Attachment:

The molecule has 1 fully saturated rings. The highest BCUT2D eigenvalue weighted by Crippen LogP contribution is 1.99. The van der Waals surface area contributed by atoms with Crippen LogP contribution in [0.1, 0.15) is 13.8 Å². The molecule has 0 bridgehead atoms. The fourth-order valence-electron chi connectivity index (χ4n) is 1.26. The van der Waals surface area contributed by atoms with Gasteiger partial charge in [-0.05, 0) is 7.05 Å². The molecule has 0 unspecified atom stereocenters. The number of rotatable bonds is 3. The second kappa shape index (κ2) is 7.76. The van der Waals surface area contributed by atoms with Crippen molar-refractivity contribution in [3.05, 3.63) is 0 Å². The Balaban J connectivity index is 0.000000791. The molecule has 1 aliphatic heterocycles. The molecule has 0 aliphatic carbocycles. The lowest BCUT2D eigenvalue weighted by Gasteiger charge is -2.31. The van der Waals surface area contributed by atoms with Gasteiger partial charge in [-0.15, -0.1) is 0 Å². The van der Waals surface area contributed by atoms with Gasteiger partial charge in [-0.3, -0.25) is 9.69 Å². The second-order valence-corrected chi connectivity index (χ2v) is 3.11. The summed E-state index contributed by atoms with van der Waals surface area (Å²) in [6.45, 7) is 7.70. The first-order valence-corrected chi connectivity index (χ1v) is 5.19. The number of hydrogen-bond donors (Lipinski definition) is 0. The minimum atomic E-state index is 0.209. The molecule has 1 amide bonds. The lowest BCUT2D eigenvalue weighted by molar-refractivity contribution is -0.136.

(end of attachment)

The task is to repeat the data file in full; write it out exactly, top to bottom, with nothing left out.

The molecule has 1 fully saturated rings. The highest BCUT2D eigenvalue weighted by Crippen LogP contribution is 1.99. The van der Waals surface area contributed by atoms with Crippen LogP contribution in [0.1, 0.15) is 13.8 Å². The molecule has 0 bridgehead atoms. The fourth-order valence-electron chi connectivity index (χ4n) is 1.26. The van der Waals surface area contributed by atoms with Gasteiger partial charge in [-0.05, 0) is 7.05 Å². The molecule has 0 unspecified atom stereocenters. The number of rotatable bonds is 3. The second kappa shape index (κ2) is 7.76. The van der Waals surface area contributed by atoms with Crippen molar-refractivity contribution in [3.05, 3.63) is 0 Å². The Balaban J connectivity index is 0.000000791. The molecule has 1 aliphatic heterocycles. The molecule has 0 aliphatic carbocycles. The lowest BCUT2D eigenvalue weighted by Gasteiger charge is -2.31. The van der Waals surface area contributed by atoms with Gasteiger partial charge in [-0.15, -0.1) is 0 Å². The van der Waals surface area contributed by atoms with Gasteiger partial charge in [-0.3, -0.25) is 9.69 Å². The second-order valence-corrected chi connectivity index (χ2v) is 3.11. The summed E-state index contributed by atoms with van der Waals surface area (Å²) in [6.45, 7) is 7.70. The first-order valence-corrected chi connectivity index (χ1v) is 5.19. The number of hydrogen-bond donors (Lipinski definition) is 0. The minimum atomic E-state index is 0.209. The molecule has 1 amide bonds. The lowest BCUT2D eigenvalue weighted by molar-refractivity contribution is -0.136.